With all the bad things happening in the world, I'm surprised that some people feel the need to criticize a fad that involves people dumping a bucket of ice on their heads in a silly but sincere effort to raise money and awareness about the fatal disease amyotrophic lateral sclerosis.
The ice bucket challenge for ALS has sparked some to publicly announce on social media and elsewhere that they disapprove of it the effort. I've seen it called "stupid," I've seen the people who do it called "idiots." I think these words speak for themselves. I don't have to add much to those.
Some claim ALS doesn't deserve the money because it's a rare disease that only affects about 12,000. Only.
I don't know that pitting diseases and charities against each other is a very nice thing to do. The charities anyone gives to, if they give at all, are usually personal choices -- they've encountered something that moved them or caused concern in such a way that they have chosen that charity to donate to. It's their personal choice.
To listen to people within the ALS community, they're thankful for the burst of attention, claiming to be ignored by pharmaceuticals due to the non-profitability of a cure. Some naysayers claim that the money won't necessarily do any good anyhow. It's generally acknowledged that what researchers need is steady funding for decades rather than one huge burst, since Congress has cut NIH funding and decimated ALS research.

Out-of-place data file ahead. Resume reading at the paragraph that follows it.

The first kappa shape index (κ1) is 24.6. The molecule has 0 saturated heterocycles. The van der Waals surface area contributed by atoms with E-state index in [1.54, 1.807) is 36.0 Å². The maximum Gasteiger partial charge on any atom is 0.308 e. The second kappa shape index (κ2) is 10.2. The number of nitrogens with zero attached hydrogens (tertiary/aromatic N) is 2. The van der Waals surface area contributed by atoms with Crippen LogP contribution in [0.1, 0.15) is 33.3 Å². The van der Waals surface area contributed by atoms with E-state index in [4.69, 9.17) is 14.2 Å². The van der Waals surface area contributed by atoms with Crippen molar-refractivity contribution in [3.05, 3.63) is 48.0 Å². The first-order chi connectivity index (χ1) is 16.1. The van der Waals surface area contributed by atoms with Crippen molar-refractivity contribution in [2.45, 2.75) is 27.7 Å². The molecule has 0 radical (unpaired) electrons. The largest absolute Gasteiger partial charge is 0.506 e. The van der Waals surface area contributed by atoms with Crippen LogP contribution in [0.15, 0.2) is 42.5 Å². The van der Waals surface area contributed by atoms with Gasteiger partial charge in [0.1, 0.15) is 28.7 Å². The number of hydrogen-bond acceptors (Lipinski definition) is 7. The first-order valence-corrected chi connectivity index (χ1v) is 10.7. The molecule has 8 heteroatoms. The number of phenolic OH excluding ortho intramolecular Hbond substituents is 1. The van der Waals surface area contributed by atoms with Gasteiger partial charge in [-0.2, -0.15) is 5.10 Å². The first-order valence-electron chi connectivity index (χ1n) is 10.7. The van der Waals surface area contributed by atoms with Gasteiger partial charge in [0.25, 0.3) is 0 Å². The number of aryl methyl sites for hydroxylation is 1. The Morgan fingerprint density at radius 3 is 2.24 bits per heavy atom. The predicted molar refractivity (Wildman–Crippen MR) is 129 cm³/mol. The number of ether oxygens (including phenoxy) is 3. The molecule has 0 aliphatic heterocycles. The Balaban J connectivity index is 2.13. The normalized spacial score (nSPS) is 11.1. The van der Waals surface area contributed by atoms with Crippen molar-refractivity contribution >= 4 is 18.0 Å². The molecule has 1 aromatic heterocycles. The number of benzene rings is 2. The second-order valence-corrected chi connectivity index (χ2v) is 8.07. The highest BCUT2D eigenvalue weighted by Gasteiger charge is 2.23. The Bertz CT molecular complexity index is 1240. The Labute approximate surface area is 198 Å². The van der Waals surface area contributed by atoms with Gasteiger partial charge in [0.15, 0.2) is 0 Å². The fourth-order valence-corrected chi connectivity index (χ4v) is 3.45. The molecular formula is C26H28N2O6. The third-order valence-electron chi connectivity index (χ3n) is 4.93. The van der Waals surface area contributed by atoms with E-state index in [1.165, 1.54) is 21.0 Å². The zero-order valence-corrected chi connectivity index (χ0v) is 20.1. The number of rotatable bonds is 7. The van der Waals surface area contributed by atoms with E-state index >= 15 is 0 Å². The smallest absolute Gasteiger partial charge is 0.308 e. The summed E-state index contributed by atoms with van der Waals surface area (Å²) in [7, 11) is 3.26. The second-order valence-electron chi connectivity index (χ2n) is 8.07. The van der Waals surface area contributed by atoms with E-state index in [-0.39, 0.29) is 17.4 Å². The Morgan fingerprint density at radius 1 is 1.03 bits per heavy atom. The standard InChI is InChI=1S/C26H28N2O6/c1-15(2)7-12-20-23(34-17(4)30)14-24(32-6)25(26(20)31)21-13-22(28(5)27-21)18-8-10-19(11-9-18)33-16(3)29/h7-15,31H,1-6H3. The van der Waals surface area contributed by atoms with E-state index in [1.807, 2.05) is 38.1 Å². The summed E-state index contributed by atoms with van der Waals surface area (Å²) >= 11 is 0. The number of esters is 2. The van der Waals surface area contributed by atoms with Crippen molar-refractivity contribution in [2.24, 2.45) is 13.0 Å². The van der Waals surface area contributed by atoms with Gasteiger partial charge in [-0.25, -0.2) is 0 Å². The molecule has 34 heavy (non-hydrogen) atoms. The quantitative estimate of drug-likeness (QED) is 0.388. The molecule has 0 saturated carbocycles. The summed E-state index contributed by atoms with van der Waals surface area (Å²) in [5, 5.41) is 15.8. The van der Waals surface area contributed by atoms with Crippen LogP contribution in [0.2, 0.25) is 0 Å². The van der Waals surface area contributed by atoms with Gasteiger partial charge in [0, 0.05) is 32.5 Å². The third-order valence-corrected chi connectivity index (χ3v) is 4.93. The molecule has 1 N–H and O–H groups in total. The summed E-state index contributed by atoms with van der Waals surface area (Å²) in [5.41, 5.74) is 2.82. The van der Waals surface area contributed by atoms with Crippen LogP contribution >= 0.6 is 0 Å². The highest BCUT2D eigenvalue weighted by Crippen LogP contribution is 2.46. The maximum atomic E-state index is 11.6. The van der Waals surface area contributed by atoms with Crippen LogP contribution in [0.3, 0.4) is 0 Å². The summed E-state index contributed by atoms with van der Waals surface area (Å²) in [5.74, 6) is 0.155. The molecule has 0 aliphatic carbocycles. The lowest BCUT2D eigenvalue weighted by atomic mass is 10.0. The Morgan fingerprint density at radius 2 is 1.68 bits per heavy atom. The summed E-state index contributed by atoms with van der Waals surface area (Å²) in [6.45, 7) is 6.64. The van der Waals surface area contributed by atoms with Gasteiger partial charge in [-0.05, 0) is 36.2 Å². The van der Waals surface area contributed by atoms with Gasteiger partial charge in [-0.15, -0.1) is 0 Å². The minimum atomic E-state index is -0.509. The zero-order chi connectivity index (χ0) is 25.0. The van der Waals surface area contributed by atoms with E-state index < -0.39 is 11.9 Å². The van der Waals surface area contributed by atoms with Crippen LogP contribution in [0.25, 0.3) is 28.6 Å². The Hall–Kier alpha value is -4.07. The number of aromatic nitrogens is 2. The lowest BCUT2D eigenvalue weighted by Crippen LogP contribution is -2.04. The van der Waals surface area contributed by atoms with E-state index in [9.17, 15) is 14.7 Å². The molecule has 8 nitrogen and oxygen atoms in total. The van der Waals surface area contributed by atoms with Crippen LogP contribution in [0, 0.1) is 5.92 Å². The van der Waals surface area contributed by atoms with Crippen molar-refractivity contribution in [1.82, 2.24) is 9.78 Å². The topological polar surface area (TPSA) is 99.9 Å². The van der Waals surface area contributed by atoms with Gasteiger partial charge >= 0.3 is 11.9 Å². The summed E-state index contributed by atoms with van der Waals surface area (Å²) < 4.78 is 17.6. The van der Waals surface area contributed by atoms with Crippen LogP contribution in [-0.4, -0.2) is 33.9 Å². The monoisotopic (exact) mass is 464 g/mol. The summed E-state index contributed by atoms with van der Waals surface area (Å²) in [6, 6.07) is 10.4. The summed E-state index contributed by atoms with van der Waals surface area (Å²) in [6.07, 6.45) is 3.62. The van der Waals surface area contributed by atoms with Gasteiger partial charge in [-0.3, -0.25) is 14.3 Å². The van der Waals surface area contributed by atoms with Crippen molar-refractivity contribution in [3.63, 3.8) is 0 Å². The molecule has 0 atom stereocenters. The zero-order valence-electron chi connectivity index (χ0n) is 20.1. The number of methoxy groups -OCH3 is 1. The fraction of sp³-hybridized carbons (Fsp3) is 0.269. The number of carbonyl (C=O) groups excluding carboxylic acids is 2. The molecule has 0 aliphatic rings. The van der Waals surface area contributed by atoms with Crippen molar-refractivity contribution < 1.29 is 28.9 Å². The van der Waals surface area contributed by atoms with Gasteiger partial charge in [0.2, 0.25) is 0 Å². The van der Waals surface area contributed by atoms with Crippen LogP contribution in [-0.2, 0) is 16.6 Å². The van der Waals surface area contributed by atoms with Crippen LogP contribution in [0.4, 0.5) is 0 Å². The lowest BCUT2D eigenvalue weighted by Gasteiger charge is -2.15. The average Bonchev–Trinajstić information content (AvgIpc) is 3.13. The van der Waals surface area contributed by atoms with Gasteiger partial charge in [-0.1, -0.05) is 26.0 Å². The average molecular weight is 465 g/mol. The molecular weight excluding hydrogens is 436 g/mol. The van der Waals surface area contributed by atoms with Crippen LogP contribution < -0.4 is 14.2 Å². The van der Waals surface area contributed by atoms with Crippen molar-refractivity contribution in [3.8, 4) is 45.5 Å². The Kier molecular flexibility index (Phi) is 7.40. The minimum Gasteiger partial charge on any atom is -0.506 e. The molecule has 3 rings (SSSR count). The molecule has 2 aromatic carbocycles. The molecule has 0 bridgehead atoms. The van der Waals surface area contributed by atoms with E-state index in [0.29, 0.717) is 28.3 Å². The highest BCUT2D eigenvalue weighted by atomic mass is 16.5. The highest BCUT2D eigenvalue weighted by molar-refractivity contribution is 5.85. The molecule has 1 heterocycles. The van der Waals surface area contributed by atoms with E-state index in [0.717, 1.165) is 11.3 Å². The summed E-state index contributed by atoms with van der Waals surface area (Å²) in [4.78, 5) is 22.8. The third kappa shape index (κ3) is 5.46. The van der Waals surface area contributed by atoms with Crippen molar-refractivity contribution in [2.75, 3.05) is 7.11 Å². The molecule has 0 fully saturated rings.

One of the other constant criticisms I see is that people are wasting water. This is, they say, a slap in the face for those whom water is not readily available. That may be true. A brief online search brought about plenty of water-based charities that you might want to give to as well, if that concerns you. But it helps to know some data about our water consumption for context.
I do know that in the realm of water conservation, refraining from dumping a bucket of ice on your head is pretty low. The average faucet flows 2 gallons of water a minute. The ice bucket challenge uses 3 gallons of water per person. Your daily shower uses two to three times more water. Running dish washer uses twice as much. Flushing the toilet is twice as much. The washing machine uses anywhere from four to six times more water. Brushing your teeth uses three times more water.
And look at food. One tomato takes more water to be grown than what is in that ice bucket looming over your head. Ten times more water is used to produce the coffee that goes into one cup. A pound of cheese uses 120 times more water. A pound of pork uses 230 times the water. A gallon of milk requires 325 more times water. One pound of beef requires about 35 times more water than the ice bucket challenge.
I think perhaps there are better wastes of water to be focusing on. And if you do the ice bucket challenge on the same day you skip a shower and keep it mellow if it's yellow in your toilet, you will come out way ahead that day.
People are just trying to make themselves feel better in a world that doesn't offer the average person much hope of control. This is something they can do and can share in. Whatever gets you through the night, people. Does that really require criticism?